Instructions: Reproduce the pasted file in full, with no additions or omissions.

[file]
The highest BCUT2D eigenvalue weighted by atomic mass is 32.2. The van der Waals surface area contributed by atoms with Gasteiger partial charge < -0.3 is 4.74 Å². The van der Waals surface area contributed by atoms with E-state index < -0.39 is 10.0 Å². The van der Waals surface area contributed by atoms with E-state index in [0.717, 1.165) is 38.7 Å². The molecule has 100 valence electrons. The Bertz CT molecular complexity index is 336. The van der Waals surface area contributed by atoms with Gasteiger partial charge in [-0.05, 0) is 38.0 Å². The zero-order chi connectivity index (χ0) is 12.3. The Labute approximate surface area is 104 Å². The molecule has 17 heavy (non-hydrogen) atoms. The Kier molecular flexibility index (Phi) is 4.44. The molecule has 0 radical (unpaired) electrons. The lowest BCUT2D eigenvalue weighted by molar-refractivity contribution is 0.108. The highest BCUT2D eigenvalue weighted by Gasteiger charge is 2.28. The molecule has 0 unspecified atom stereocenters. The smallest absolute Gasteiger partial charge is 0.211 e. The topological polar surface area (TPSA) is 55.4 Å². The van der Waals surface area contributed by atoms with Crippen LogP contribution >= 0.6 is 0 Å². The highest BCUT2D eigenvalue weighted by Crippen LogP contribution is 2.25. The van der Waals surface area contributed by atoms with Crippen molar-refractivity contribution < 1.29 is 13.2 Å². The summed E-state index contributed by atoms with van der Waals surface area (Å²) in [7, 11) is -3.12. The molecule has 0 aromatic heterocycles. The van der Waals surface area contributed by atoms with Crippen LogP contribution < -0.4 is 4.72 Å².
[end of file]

The highest BCUT2D eigenvalue weighted by atomic mass is 32.2. The van der Waals surface area contributed by atoms with Gasteiger partial charge < -0.3 is 4.74 Å². The van der Waals surface area contributed by atoms with E-state index < -0.39 is 10.0 Å². The van der Waals surface area contributed by atoms with E-state index in [0.717, 1.165) is 38.7 Å². The molecule has 100 valence electrons. The Bertz CT molecular complexity index is 336. The van der Waals surface area contributed by atoms with Gasteiger partial charge in [-0.05, 0) is 38.0 Å². The zero-order chi connectivity index (χ0) is 12.3. The Labute approximate surface area is 104 Å². The molecule has 17 heavy (non-hydrogen) atoms. The Kier molecular flexibility index (Phi) is 4.44. The molecule has 0 radical (unpaired) electrons. The lowest BCUT2D eigenvalue weighted by molar-refractivity contribution is 0.108. The highest BCUT2D eigenvalue weighted by Gasteiger charge is 2.28. The molecule has 0 unspecified atom stereocenters. The smallest absolute Gasteiger partial charge is 0.211 e. The topological polar surface area (TPSA) is 55.4 Å². The van der Waals surface area contributed by atoms with Crippen LogP contribution >= 0.6 is 0 Å². The highest BCUT2D eigenvalue weighted by Crippen LogP contribution is 2.25. The van der Waals surface area contributed by atoms with Crippen molar-refractivity contribution < 1.29 is 13.2 Å². The summed E-state index contributed by atoms with van der Waals surface area (Å²) in [7, 11) is -3.12. The molecule has 0 aromatic heterocycles. The van der Waals surface area contributed by atoms with Crippen LogP contribution < -0.4 is 4.72 Å².